At the very least, internal resistance at that level would have thrown off Hitler’s timetable for the war. Imagine if instead of using howitzers against a civilian population in Poland, Hitler had done that inside his own country. The world would have noticed.

After all, the world noticed the Warsaw Ghetto uprising in the history that actually happened.

Alas, most people don’t want to think about such things. Many people booed Neil at the PBS event. Chris Reeve defended Neil. After all, the event was about free speech!!!

After the dust settled, Ron Silver shook Neil’s hand and thanked him for his courage. Neil thanked Reeve for what he did. Not everyone booed, just far too many.

Why is it controversial to recognize that it’s better to die on your feet with a gun in your hand than being rounded up like sheep?

J. Neil Schulman and Ben Carson are vilified for what should not be controversial.

Except it is controversial.

That’s the problem.

Inside my fevered brain, libertarian thoughts were clawing at my feeble hold on sanity during Neil’s travails at the Coalition Against PBS Censorship.

I thought about the usefulness of guns in private hands during the Hungarian uprising in the fifties. The Soviets had to bring in tanks. The world noticed.

Then I thought about guns in private hands during the Prague Spring in the sixties. The Soviets brought the tanks Into Czechoslovakia. Again, the world noticed.

But then a particularly libertarian thought clawed and clawed until it got my attention. It was a “what if,” as Neil had asked a “what if”!

What if Japanese Americans had been better armed than they were, and put up resistance in Roosevelt’s America as the Jews might have put up resistance in Hitler’s Germany? After all, the Nisei had as little to do with Pearl Harbor as the German Jews had to do with calumnies Hitler was trying to put on them.

It could be argued that the Nisei were not being sent to death camps, but they had no way of knowing that. As was the case with Jews in the Reich, the Japanese Americans were having property and money stolen at the point of a gun, and were being marched off to relocation camps.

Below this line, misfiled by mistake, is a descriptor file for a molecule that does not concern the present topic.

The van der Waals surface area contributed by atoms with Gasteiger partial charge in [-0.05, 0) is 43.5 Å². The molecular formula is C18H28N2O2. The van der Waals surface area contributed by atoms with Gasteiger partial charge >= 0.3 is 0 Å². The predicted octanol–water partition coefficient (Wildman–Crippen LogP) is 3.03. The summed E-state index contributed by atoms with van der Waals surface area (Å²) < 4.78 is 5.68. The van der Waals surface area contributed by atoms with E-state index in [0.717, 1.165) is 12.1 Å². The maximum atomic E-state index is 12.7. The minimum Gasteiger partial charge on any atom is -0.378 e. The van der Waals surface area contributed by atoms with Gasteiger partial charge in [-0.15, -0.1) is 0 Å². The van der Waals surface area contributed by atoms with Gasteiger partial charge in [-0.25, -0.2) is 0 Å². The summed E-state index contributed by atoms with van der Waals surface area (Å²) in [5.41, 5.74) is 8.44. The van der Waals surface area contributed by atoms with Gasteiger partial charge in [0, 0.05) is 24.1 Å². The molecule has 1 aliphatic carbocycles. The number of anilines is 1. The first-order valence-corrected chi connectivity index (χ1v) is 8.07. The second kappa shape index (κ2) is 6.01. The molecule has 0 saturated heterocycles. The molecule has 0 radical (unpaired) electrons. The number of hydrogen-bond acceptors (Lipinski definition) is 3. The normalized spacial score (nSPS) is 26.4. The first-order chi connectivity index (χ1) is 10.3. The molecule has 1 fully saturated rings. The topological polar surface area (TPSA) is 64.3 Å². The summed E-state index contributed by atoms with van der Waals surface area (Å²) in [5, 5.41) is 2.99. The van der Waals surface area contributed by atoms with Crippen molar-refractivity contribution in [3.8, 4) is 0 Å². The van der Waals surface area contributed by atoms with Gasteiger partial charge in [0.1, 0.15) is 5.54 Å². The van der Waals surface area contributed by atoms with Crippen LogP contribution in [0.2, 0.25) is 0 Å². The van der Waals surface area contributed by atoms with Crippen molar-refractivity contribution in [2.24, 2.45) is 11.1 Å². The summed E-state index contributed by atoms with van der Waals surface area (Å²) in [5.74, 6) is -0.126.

Years after the PBS event, but before 9-11, a magazine published by Jessie Lilley ran the first installment of a series I was doing about movie censorship. The magazine was Worldly Remains. (Amusingly enough, Jessie later became the editor of Mondo Cult, on which I’m the publisher.)

The series was “Unconditional Surrender,” and the first installment was about how American movies were censored in World War Two. A lot of it had to do with how Japs (and I’m using the word deliberately) were portrayed in American films as the enemy race, the way Jews were portrayed as the enemy race in German films.

When writing the article for WR, perhaps I was flashing back to that PBS event where Neil argued for human rights.

Would most of the Nisei have been killed if they tried to defend themselves against FDR? Or would they have caught the conscience of a country still reeling from Pearl Harbor? Now that we live in an America after 9-11, these questions are probably Thought Crimes.

I don’t pretend to know.

But individuals have a Natural Law right to self defense, regardless of victory or defeat.

There is one thing I know for certain.

Sometimes America needs Superman.